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Continuing a Tradition of Civics Excellence

With new institutes emerging at colleges and universities in Florida, Ohio, Utah, Tennessee, North Carolina, Texas, and elsewhere, civics education may be seeing a rebirth. “We need these civics centers at every institution of higher education in America,” says political theory professor Richard Avramenko.

Avramenko, a Jack Miller Center faculty fellow, will be taking over as director of an already established civics institution in July: the School of Civic and Economic Thought and Leadership at Arizona State University. He will be moving from the frigid winters of Wisconsin to the dry desert heat of central Arizona, where he will direct SCETL, ensconced at ASU’s Tempe campus.

He aims to carry on the mission of SCETL’s founding director Paul Carrese, who Avramenko says did “a wonderful job” in his seven years heading the school. He adds that Carrese faced a great challenge in getting SCETL up and running, which he achieved through a “determined and dogged persistence.”

As he prepares to take the reins himself, Avramenko plans to “normalize procedures,” expand an already well-functioning department, and find ways for “SCETL 2.0 to integrate our mission more fully with the mission of Arizona State University.”

Founding civics institutes is a difficult task, he says, as these efforts are often met with “fierce resistance on college and university campuses.” He is leaving the University of Wisconsin-Madison after trying unsuccessfully for nearly a decade to establish a civics school there.

At SCETL, Avramenko aims to inculcate in students a civics education that, according to his pithy definition, studies “how we live together without killing each other.”

The fundamental question of civics, he says, is this: “Why should we care about people beyond our own family?” Avramenko maintains that “living together in a civitas – in a political community – requires a particular mode of thinking that is unnatural to human beings.”

“The teaching of civics,” he continues, “means allowing students and citizens to understand their own American framework and to critically assess it. Importantly, it also means understanding that there are other broad frameworks for understanding the world.”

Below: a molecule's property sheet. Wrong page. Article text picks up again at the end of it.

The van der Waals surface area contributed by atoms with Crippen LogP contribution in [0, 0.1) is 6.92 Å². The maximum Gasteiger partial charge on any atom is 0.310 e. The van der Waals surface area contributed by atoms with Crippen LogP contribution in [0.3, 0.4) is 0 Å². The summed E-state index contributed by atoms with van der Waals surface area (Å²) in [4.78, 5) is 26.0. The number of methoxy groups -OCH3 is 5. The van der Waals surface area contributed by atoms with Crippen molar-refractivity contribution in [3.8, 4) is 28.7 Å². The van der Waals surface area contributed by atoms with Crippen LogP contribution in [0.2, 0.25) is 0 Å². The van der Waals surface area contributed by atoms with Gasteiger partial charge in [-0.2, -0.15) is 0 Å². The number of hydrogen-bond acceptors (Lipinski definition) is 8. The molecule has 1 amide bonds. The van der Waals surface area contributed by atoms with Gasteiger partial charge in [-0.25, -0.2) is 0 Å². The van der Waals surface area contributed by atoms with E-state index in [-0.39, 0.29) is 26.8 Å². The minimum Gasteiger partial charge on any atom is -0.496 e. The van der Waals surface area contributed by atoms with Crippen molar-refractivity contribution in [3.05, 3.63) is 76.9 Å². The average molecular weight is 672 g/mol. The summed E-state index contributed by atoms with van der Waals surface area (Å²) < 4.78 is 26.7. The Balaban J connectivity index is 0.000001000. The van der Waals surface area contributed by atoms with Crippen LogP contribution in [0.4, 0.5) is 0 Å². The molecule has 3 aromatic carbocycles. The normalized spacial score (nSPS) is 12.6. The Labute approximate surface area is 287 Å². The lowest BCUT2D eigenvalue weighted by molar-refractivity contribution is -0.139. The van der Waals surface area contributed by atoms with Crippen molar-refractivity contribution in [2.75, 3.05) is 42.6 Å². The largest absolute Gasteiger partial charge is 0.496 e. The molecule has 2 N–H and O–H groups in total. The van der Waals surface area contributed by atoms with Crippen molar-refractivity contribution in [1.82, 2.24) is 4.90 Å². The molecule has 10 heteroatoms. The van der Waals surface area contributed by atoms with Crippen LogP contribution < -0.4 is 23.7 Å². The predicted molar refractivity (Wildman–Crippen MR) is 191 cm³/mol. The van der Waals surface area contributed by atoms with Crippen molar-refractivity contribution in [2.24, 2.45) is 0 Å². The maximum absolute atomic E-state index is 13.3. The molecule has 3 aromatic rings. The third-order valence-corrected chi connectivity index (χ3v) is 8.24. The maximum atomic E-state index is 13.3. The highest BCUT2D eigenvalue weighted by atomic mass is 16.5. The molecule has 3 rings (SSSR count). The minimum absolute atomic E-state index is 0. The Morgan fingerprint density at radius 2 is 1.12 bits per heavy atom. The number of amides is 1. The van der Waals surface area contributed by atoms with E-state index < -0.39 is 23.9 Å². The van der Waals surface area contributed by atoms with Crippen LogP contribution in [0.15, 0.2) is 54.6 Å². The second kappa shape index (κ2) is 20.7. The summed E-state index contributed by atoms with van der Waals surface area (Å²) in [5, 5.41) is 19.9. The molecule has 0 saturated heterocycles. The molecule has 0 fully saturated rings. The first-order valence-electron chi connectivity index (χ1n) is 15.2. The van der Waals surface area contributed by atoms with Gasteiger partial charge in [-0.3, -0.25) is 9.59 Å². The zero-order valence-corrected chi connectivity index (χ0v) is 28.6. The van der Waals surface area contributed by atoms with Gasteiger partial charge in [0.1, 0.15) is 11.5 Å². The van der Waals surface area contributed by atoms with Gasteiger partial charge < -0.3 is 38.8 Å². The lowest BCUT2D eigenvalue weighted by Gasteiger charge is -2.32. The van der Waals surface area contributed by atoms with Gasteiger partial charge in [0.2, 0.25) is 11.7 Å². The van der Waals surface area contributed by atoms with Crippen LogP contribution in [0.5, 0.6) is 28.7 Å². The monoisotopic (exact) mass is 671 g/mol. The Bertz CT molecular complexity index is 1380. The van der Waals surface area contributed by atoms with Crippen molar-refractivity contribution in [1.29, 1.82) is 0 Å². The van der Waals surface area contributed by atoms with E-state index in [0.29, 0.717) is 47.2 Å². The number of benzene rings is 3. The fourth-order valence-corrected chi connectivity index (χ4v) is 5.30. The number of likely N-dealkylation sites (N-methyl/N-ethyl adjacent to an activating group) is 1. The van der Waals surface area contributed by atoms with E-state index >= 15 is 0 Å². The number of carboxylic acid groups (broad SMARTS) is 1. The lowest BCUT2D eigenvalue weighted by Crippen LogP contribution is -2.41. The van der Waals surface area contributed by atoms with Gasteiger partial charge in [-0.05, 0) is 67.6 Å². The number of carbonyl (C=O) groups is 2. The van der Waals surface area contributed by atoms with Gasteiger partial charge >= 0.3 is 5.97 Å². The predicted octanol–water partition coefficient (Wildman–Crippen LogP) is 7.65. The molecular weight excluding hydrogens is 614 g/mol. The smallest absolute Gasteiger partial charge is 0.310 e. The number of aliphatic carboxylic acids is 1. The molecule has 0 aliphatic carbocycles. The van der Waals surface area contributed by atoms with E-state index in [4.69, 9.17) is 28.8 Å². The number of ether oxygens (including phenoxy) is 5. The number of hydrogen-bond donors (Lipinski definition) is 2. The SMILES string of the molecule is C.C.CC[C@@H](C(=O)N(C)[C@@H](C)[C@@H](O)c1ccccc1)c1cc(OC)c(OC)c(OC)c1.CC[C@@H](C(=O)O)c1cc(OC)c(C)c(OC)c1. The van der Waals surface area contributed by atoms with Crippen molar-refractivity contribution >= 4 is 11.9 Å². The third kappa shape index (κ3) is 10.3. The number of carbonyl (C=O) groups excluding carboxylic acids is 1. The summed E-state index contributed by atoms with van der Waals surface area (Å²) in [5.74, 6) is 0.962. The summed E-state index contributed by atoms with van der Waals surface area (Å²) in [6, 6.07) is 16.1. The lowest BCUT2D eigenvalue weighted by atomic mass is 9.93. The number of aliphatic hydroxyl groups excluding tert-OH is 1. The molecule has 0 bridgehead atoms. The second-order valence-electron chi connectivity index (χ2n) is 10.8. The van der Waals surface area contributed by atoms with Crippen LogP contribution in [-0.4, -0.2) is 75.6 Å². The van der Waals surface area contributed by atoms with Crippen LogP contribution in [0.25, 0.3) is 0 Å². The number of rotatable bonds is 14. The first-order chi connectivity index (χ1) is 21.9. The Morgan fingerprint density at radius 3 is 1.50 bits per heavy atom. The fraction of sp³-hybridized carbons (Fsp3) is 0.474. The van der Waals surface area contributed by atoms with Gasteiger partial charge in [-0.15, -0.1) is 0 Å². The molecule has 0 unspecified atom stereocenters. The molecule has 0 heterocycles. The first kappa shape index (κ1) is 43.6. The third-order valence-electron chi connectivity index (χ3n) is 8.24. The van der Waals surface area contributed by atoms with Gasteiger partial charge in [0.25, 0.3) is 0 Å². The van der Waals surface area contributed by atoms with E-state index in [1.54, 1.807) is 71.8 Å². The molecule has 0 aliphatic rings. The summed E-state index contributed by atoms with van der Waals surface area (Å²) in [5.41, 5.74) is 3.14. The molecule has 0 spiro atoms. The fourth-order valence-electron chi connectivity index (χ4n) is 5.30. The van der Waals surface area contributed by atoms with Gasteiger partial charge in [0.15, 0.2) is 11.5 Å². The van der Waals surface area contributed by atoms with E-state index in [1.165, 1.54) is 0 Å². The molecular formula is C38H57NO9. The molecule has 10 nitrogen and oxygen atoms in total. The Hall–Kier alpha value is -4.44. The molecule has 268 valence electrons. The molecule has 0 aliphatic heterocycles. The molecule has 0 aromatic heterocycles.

Americans came to develop a particular framework that has enabled us to navigate through difficult challenges, most obviously in the Civil War. The problem in American higher education now, as Avramenko sees it, is a weakening in the “ability for people to understand different dispositions that people bring to their political and personal lives.”

He believes that serious civics study is needed to counter the materialism, perfectionism, and egalitarianism that students tend to bring with them to the classroom today. “It is our job in civic institutes to provide the opportunity to probe deeply into different views of the world,” a necessary habit, he says, for a community of thoughtful citizens.

This is why he often presents his students with “three radically distinct modes” for understanding the world: Achilles (Homeric), Socrates (Platonic), and Jesus (Augustinian). Unfortunately, most universities today don’t take such a broad-minded approach. “If you’re only getting a Marxist view of the world,” you’re going to receive a “completely impoverished” education, Avramenko says.

Civics centers should provide a basis for students to understand these multiple frameworks at a deep level. Going forward at SCETL, Avramenko wants to work on building out a program that “yields free and responsible citizens” who have engaged with the world outside of themselves.

He would like to establish a pre-law program to “teach students the spirit of the jurist as a mode of thinking, a technique that allows them to form their minds and bring the wisdom of the past to bear on our day.” Avramenko also wants them to incorporate economics, philosophy, and politics into their thinking to ensure that they have a comprehensive understanding of a topic in question.

To inculcate this pluralist approach, he is also looking to create a course that teaches classic literary texts, including Shakespeare and the great American novels.

For those interested in creating similar civics centers, Avramenko points to Arizona’s legislation that begat SCETL, which “serves as a great model for other states to emulate.” And these institutes should not simply be limited to red states. Blue states need them, too.

A bipartisan civics renaissance is a worthy and timely goal.

This article was originally published by RealClearEducation and made available via RealClearWire.

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